Networking is a fantastic way to make connections with people working in your field or with similar interest. But how do you get started? Brandon is sharing his top tools for networking when you're a student.
I think one of the top concerns on every student’s list is finding employment after completing their degree. I know this is a major issue for me, but what has helped in the past is developing connections in the field you would like to work in. Since we all know this but many of us don't know where to start, I will be mentioning a few strategies and noteworthy networking tools that have helped me along my way.
One important aspect of networking is to find and relate to individuals with similar interest to your own. I have found Queens to be exponentially better at hosting a variety of events when comparing it to my last university. I noticed this within the law school specifically because of the continuous emails I get from the graduate school and the law school. Every week there are new events and discussions taking place! I recommend you sign up for the ones that interest the most. Not only do you gain the opportunity to learn about an interesting topic but you also will have to opportunity to engage with professionals, professors, and colleagues. Do your best to be outgoing and friendly because you may never know whom you may connect with.
If you have ever signed up for a Queen’s event then you have probably been redirected to Eventbrite. My next recommendation is that, in your free time, browse the events page. There are always a lot of interesting things going on in this wonderful city! It is important to also look beyond your field and explore all your interests. I’m sure most students by now have learned that their programmes are very interdisciplinary. Similarly to the programmes offered by Queens, attending almost any social event can become an opportunity to meet friends or contacts. Who knows, you might even learn something new or develop a new interest and even better a lot of these events will often offer free drinks or food!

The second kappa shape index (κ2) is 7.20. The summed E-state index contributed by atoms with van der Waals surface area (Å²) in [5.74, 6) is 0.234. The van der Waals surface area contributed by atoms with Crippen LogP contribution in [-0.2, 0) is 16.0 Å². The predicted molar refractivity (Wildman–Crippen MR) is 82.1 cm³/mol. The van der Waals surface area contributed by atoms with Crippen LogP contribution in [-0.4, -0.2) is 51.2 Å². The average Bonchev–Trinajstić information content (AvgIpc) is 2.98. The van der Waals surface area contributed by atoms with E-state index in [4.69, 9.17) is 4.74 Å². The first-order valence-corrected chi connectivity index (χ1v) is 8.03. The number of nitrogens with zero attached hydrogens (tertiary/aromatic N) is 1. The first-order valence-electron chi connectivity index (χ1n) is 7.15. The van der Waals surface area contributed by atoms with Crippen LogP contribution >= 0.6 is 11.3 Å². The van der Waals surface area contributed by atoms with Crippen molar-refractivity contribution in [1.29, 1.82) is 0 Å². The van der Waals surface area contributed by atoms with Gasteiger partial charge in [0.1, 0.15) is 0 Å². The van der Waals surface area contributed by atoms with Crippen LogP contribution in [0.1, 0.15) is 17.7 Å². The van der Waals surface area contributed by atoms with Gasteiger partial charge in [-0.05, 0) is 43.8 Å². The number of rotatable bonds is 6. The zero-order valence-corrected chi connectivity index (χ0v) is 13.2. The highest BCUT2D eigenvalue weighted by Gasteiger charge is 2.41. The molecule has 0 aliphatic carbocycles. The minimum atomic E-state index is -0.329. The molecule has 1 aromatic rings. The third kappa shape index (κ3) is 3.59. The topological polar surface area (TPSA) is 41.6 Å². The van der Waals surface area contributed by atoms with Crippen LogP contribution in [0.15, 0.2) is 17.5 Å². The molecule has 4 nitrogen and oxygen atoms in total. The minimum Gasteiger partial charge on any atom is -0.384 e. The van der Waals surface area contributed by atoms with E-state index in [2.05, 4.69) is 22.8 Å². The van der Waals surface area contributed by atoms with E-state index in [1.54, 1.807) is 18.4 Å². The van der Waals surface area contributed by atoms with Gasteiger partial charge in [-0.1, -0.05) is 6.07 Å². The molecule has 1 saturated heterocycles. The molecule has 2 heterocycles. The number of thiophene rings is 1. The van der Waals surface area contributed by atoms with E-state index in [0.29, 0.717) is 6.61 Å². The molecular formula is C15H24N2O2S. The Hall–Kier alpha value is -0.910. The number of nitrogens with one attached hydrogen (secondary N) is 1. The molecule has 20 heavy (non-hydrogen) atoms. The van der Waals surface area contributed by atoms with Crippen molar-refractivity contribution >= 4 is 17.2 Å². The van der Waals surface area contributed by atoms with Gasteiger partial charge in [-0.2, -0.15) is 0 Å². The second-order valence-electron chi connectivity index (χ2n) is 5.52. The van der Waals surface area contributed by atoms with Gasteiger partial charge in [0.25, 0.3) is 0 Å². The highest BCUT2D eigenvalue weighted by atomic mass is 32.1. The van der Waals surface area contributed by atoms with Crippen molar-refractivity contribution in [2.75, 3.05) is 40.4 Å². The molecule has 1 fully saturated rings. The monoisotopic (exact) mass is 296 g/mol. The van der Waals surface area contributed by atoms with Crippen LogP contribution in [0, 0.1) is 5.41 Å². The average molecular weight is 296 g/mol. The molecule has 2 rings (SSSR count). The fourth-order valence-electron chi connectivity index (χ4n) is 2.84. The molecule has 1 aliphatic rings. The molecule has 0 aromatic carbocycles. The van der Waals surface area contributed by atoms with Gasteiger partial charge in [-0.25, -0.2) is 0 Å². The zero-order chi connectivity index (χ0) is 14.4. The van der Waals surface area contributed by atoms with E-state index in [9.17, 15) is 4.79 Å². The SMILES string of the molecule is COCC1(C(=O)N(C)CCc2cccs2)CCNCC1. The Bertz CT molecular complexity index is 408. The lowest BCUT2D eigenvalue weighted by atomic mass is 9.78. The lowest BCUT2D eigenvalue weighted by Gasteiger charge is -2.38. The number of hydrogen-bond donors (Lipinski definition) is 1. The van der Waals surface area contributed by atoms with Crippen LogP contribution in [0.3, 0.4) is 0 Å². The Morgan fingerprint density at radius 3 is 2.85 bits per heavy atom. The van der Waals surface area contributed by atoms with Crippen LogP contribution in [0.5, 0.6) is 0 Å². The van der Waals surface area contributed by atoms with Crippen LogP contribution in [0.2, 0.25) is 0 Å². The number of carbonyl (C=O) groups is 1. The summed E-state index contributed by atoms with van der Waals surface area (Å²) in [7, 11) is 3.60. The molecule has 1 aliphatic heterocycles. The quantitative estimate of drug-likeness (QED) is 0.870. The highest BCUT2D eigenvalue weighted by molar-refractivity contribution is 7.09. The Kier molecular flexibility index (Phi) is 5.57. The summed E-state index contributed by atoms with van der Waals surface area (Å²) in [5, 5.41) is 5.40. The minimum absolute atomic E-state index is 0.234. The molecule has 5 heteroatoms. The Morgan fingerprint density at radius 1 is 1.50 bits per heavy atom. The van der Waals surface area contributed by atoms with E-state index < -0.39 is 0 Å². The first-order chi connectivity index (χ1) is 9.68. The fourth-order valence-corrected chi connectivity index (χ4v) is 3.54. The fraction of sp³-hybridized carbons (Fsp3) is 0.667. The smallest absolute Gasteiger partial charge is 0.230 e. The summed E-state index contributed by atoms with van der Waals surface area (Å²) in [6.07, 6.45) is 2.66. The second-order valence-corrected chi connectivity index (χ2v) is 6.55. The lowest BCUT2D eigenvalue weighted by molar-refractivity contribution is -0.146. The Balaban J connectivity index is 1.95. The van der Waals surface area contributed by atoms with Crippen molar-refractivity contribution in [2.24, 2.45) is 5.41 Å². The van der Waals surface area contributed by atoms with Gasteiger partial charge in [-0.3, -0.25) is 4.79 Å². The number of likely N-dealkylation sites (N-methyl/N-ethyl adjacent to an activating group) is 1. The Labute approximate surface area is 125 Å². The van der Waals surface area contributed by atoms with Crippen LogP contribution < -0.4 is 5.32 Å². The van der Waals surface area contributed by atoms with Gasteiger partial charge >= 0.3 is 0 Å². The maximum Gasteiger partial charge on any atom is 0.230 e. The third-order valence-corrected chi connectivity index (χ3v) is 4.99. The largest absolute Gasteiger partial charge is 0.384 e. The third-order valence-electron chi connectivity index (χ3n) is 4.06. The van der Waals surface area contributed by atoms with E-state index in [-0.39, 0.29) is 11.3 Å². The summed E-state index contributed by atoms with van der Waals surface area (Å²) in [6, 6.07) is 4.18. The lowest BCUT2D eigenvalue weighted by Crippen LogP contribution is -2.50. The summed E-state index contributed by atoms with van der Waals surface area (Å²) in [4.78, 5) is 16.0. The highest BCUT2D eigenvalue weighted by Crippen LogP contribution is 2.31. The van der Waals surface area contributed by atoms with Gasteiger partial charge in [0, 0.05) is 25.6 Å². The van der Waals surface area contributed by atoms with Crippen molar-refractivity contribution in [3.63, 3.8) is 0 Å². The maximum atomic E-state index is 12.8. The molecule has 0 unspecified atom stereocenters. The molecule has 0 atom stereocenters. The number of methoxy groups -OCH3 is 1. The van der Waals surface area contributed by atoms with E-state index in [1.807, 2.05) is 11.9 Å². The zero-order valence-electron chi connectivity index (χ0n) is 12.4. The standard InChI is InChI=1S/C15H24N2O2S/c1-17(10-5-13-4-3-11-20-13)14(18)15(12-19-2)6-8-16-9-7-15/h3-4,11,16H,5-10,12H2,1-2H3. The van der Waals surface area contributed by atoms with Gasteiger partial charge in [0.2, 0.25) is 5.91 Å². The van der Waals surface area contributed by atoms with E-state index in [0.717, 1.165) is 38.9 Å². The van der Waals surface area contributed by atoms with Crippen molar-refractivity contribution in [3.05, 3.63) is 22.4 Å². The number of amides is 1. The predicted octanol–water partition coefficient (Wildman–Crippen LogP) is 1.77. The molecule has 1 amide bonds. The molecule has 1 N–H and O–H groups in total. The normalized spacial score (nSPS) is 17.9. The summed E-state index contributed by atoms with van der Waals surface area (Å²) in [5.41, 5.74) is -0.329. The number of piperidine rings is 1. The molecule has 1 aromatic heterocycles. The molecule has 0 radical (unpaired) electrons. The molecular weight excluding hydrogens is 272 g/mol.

Lastly, LinkedIn may be one of the more underutilised tools that seems to be on the back of everyone’s minds. For myself, I have begun to use LinkedIn more and more on a regular basis. Globalisation is the major factor to consider in this realm as I am an international student from Canada I have major difficulties making connections back home (where I plan to return to for a career).
Connecting online reduces this challenge as you can see and browse through a variety of professionals in your field. You can also find individuals with similar interests. Again, for me what I found to be helpful was sending messages or discussing with individuals who have taken similar paths to a career that I may want. For example, graduates from the same programme or those who have studied abroad tend to be helpful in guiding how they have arrived at where they are. What worked and didn’t work for them, networking is all about communication.
If you feel nervous about jumping into all these networking opportunities I would also recommend checking out YouTube videos, blogs, or podcast about communication and networking. There are a ton of extremely helpful tools out there; you just have to utilise them!
For more from Brandon, check out his blog.
Juris Doctorate | 1st year | Calgary, Canada
I am a 26 year old that has moved to Belfast recently to study law. I come from a family of ice hockey players; I first started playing at age 4. I initially had a scholarship before I changed universities to pursue a criminal justice degree. This degree led to me to working in a Medical Examiner’s office as an autopsy technician and also working in a Halfway House aiding offenders in their transitional period out of prison. I’ve had quite ‘unique’ work experience to say the least. Now that I am not playing ice hockey full time I enjoy trying all sorts of new things and lately, you can find me taking in some of the wonderful golf courses that Northern Ireland has to offer.
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